A cDNA encoding a human cytochrome P450 arachidonic acid epoxygenase was isolated from a human liver cDNA library. Sequence analysis revealed that this 1,876-base pair cDNA contained an open reading frame and encoded a new 502-amino acid protein designated CYP2J2. Blot hybridization analysis of RNA prepared from human tissues revealed that CYP2J2 was highly expressed in the heart. Recombinant CYP2J2 protein was prepared using the baculovirus expression system and purified to near electrophoretic homogeneity. The enzyme metabolized arachidonic acid predominantly via olefin epoxidation to all four regioisomeric cis-epoxyeicosatrienoic acids (catalytic turnover 65 pmol of product formed/nmol of cytochrome P450/min at 30 degrees C). Epoxidation of arachidonic acid by CYP2J2 at the 14,15-olefin was highly enantioselective for (14R, 15S)-epoxyeicosatrienoic acid (76% optical purity). Immunoblotting of microsomal fractions prepared from human tissues using a polyclonal antibody raised against the recombinant hemoprotein confirmed primary expression of CYP2J2 protein in human heart. The in vivo significance of CYP2J2 was suggested by documenting the presence of epoxyeicosatrienoic acids in the human heart using gas chromatography/mass spectroscopy. Importantly, the chirality of CYP2J2 products matched that of the epoxyeicosatrienoic acid enantiomers present, in vivo, in human heart. We propose that CYP2J2 is one of the enzymes responsible for epoxidation of endogenous arachidonic acid pools in human heart and that epoxyeicosatrienoic acids may, therefore, play important functional roles in cardiac physiology.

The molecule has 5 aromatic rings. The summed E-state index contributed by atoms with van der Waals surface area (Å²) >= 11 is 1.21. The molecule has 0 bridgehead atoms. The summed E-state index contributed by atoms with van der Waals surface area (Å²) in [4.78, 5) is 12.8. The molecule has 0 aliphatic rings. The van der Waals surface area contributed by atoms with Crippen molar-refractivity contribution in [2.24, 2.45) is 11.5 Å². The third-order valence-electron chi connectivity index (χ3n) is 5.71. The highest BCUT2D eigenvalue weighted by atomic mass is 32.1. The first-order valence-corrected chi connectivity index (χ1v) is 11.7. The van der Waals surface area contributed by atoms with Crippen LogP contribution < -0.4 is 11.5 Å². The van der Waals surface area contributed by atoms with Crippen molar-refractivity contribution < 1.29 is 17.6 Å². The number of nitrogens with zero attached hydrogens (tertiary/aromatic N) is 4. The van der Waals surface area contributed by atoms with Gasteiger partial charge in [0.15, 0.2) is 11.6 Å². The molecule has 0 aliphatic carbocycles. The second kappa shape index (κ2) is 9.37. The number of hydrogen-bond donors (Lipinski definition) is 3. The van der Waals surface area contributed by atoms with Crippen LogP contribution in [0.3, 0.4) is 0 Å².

Bookmark

                Author and article information

                Journal
                Drug Metabolism Reviews
                Drug Metabolism Reviews
                Informa UK Limited
                0360-2532
                1097-9883
                February 15 2010
                February 15 2010
                : 29
                : 1-2
                : 413-580
                Article
                10.3109/03602539709037591
                © 2010

                Comments

                Comment on this article